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Catholic Scholars Appeal to Pope Francis to Repudiate ‘Errors’ in Amoris Laetitia
By Edward Pentin
A group of Catholic scholars, prelates and clergy have sent an appeal to the College of Cardinals asking that they petition Pope Francis to “repudiate” what they see as “erroneous propositions” contained in Amoris Laetitia.
In a statement released today, the 45 signatories of the appeal say Amoris Laetitia — the Pope’s post-synodal apostolic exhortation (summary document) on the recent Synod on the Family that was published in April — contains “a number of statements that can be understood in a sense that is contrary to Catholic faith and morals.”
The 13 page document, translated into six languages and sent to Cardinal Angelo Sodano, dean of the College of Cardinals as well as 218 individual cardinals and patriarchs, quotes 19 passages in the exhortation which “seem to conflict with Catholic doctrines”.
The signatories — described as Catholic prelates, scholars, professors, authors, and clergy from various pontifical universities, seminaries, colleges, theological institutes, religious orders, and dioceses around the world — then go on to list “applicable theological censures specifying the nature and degree of the errors” contained in Amoris laetitia.
A theological censure is a judgment on a proposition concerning Catholic faith or morals as contrary to the faith or at least doubtful.
The statement says those who signed the appeal have asked the College of Cardinals, in their capacity as the Pope's official advisers, “to approach the Holy Father with a request that he repudiate the errors listed in the document in a definitive and final manner, and to authoritatively state that Amoris laetitia does not require any of them to be believed or considered as possibly true.”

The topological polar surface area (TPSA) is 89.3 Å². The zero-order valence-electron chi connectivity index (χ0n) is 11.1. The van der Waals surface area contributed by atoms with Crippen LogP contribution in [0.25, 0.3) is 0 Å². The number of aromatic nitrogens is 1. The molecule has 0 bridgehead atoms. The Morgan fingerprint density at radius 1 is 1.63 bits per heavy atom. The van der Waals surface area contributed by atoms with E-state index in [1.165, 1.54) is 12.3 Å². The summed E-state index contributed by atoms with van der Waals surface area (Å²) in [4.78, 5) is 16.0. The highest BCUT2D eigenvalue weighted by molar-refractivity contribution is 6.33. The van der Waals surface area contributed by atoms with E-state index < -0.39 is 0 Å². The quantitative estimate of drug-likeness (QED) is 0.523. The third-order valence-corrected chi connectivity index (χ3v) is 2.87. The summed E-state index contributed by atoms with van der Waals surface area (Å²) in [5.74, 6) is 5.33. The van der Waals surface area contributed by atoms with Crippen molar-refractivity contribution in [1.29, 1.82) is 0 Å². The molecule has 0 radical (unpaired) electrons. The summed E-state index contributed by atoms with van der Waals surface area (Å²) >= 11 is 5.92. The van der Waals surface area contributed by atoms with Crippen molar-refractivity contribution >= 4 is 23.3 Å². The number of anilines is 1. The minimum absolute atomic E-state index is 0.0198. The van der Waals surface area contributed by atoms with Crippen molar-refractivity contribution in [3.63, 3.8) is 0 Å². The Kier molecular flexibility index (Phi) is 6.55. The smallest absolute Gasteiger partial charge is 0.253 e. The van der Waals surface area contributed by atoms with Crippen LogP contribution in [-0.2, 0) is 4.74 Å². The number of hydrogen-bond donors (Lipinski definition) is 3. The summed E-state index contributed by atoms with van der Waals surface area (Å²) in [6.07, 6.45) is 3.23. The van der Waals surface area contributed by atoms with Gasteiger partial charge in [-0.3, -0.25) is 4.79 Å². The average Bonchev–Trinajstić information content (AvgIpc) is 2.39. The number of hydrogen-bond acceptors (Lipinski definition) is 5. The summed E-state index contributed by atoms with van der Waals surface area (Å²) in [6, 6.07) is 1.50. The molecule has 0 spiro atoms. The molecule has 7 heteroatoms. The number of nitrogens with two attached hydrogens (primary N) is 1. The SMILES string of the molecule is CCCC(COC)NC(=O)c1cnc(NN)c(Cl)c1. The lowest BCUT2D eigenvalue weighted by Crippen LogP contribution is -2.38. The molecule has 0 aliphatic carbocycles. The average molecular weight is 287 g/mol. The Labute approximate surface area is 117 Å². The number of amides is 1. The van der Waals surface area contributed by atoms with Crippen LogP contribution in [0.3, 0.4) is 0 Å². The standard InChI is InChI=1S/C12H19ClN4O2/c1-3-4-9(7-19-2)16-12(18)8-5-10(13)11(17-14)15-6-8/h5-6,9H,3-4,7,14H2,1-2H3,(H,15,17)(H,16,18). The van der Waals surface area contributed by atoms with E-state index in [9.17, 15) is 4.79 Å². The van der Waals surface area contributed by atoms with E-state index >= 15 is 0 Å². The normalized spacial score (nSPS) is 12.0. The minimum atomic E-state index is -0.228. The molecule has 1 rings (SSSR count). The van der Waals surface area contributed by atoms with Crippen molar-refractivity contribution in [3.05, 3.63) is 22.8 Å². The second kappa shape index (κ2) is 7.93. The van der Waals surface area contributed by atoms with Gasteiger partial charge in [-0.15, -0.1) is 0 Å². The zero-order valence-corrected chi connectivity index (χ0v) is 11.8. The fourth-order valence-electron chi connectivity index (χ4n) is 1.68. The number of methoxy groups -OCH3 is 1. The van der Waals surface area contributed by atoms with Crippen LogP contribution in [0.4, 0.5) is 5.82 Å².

“We are not accusing the Pope of heresy,” said Joseph Shaw, a signatory of the appeal who is also acting as spokesman for the authors, “but we consider that numerous propositions in Amoris laetitia can be construed as heretical upon a natural reading of the text. Additional statements would fall under other established theological censures, such as scandalous, erroneous in faith, and ambiguous, among others.”
Such is the climate in much of today’s Church, one of the appeal's chief organizers told the Register that most of the signatories prefer to remain publicly anonymous, but known to the cardinals and bishops they are appealing to, because they “fear reprisals, or they are concerned about repercussions on their religious community, or if they have an academic career and a family, they fear they might lose their jobs.”
Among the problems they cite in the exhortation, the signatories believe Amoris laetitia “undermines” the Church’s teaching on admission to the sacraments for divorced and civilly remarried Catholics. They also believe it contradicts the Church’s teaching that all commandments can be obeyed with God’s grace, and that certain acts are always wrong.
Shaw, an Oxford University academic, said the signatories hope that by “seeking from our Holy Father a definitive repudiation of these errors, we can help to allay the confusion already brought about by Amoris laetitia among pastors and the lay faithful."
That confusion, he added, “can be dispelled effectively only by an unambiguous affirmation of authentic Catholic teaching by the Successor of Peter.”
Various interpretations and criticisms of Amoris laetitia have followed its publication. In particular, cardinals have debated whether or not the document is magisterial.
Cardinal Christoph Schönborn, who presented the document in April, firmly believes it is, telling La Civilta Cattolica last week that there is “no lack of passages in the Exhortation that affirm their doctrinal value strongly and decisively.”
Cardinal Raymond Burke, however, believes the document contains passages that do not conform to the Church’s teaching and it is therefore non-magisterial, something Pope Francis “makes clear” in the text.
Last week, Archbishop Charles Chaput of Philadelphia issued pastoral guidelines for implementing Amoris laetitia in which he clarified passages in the exhortation which appeared ambiguous in caring for the souls of Catholics living in difficult or objectively sinful situations. Archbishop Chaput was part of the U.S. delegation of synod fathers at the Synod on the Family last October.
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